Mehlem · Take a trip down history lane well into the past century in the Mehlemer "Eckladen 1910". The name says it all: There are all kinds of beautiful, useful and playful things from the good old days.
Although it is not located on a corner, it is still called "Eckladen 1910" in the heart of Mehlem. When Kerstin Sievert hoists the white "open" flag outside four days a week, the door sign "Stöbern erwünscht" invites every passer-by who stops at the colourful shop window display to come in. If you open the door and announce yourself with a tinkling bell, you will inevitably be immersed in times long gone - with Christmas articles from the Erzgebirge, enamel crockery and Steiff teddy bears. The "good old coffee grinder" is, of course, new and fully functional, and the porcelain filter is already celebrating its renaissance in the barista scene.
"Oh, glossy poetry pictures," it often sounds rapturous when older customers enter the shop. Newly published book classics, nostalgic tree decorations or tin toys are just as reminiscent of older generations as the soaps of a Heidelberg manufactory. "They've been around since 1840," notes Kerstin Sievert, who often welcomes grandparents who want to show their grandchildren what they had in their day. But anyone who believes that today's children no longer know a steam engine is mistaken. "At our market stall, a ‚squirt’ once explained the exact function to an even younger smallie," the owner remembers, "and correctly, too.“ When the "Eckladen 1910" is on the road at markets, the public's interest in the products of the past is always great. "I know that thing, too! Where does that come from?“ she is often asked. "In the beginning, we explained 75 percent and sold 25 percent," says husband Peter Sievert. "Now it's 50/50."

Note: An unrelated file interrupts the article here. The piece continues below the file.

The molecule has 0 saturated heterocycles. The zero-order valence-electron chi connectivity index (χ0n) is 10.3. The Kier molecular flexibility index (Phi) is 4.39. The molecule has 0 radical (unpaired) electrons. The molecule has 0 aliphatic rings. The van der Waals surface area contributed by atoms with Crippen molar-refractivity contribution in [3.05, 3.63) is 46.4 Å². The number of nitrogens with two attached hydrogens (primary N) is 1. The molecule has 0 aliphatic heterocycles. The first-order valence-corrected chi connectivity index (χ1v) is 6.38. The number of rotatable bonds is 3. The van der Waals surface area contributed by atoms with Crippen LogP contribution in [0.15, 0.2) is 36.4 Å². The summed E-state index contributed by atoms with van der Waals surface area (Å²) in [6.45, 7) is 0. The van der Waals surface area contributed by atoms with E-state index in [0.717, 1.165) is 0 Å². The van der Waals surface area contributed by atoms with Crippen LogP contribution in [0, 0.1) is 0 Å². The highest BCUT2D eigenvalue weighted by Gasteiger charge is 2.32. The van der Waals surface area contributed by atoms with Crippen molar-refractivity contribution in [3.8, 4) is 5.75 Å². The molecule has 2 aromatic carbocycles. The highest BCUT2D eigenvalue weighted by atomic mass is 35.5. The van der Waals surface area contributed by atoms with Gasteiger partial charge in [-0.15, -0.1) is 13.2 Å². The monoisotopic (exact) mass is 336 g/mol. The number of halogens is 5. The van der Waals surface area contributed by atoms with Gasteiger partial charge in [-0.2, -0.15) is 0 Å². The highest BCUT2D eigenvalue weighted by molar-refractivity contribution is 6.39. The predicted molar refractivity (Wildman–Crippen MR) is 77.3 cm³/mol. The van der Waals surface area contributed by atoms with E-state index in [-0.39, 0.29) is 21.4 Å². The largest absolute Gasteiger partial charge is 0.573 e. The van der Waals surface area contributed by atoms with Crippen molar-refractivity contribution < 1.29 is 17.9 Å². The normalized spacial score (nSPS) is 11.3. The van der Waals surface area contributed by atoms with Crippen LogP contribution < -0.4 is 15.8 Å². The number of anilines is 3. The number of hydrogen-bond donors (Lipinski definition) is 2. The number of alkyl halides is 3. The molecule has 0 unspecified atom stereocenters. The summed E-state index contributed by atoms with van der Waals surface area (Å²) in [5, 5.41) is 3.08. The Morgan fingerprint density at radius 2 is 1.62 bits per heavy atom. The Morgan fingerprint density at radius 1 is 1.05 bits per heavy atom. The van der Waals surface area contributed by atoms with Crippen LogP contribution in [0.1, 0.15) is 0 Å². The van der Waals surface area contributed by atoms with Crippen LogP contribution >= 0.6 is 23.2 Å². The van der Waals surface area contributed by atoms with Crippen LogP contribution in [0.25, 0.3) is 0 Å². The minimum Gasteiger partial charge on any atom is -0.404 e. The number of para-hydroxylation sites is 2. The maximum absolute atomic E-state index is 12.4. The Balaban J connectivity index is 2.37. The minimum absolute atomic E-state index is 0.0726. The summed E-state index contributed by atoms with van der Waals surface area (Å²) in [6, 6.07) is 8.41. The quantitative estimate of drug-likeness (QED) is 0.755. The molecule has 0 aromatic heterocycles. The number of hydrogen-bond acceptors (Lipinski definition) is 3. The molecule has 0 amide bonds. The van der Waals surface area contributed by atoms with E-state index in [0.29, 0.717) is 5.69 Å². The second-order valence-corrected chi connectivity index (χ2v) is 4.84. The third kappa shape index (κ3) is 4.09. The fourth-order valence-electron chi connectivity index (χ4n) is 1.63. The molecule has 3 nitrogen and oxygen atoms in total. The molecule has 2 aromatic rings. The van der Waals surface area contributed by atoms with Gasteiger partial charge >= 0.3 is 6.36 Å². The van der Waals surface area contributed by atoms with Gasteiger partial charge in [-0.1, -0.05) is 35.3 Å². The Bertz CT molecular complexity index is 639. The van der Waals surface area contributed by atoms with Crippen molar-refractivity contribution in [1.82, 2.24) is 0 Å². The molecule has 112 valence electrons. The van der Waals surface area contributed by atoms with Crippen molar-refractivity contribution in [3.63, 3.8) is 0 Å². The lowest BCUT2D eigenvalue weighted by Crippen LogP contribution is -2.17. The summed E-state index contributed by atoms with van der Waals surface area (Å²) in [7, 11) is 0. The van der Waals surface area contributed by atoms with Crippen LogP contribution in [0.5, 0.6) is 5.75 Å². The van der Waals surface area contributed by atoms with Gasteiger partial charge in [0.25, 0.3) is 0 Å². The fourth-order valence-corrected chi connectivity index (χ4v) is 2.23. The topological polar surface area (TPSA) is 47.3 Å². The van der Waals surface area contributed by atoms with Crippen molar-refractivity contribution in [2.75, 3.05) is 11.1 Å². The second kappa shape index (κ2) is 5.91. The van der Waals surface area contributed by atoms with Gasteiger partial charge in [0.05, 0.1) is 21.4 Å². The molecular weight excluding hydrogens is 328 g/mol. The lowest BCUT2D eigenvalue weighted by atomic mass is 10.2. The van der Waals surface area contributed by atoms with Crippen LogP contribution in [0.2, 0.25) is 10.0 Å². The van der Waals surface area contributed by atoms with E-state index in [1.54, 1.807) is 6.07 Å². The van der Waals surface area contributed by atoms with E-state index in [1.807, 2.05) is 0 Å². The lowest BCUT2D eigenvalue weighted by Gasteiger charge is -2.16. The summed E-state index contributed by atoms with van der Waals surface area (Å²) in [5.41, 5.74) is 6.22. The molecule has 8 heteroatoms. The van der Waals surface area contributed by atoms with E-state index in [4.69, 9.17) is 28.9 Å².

Pictures from the Bonn nostalgia shop in Mehlem
The "Eckladen 1910" was born out of the couple's common hobby. In order to pass on their extensive historical knowledge to others, Kerstin and Peter Sievert decided seven years ago to participate in the Bad Honnef Martinimarkt and the Christmas Market at Schloss Drachenburg. In addition, there was the "Jahrmarkt Anno Dazumal" in the open-air museum Kommern and with time other markets. When the opportunity arose to rent the empty shop on Mainzer Straße 184 in 2015, Kerstin Sievert decided to settle down here, although she continues to participate in many markets such as the "Unique Christmas Time" at Schloss Drachenburg. The patterns on offer are particularly in demand there. "People who represent historical times usually tailor their own clothes", says Sievert, who runs her "Eckladen 1910" as a sideline. "Hence the limited opening hours," she explains.
In the Mehlemer Nostalgia shop, the trained commercial assistant lives her passion for history with the support of her husband Peter, who is also an enthusiastic hobby historian and knows his way around Prussia well. "The focus of our goods dates back to the time around 1910", Kerstin Sievertexplains choice of name for her business. How does she know what was there then? "Mail-order catalogues already existed," she says. And in the "shop on the corner" there used to be colonial goods such as chocolate, coffee, tea and spices. Just like at Kerstin Sievert’s. "But only fair trade", the owner emphasizes with reference to the exploitation of the colonies at that time. "That still affects the people there today."
Sievert's shelf with the tin toys looks like a picture from days gone by, as many of the replica packages have remained true to the original in their illustrations and lettering. Peter Sievert fetches a 100-year-old stone construction kit from the shelf, which can also be purchased as a replica in the shop at Mainzer Straße 184. "These are the same colours as the stones at Schloss Drachenburg," explains the expert with a smile. And the amateur is amazed.
(Original text: Martina Sondermann, Translation: Mareike Graepel)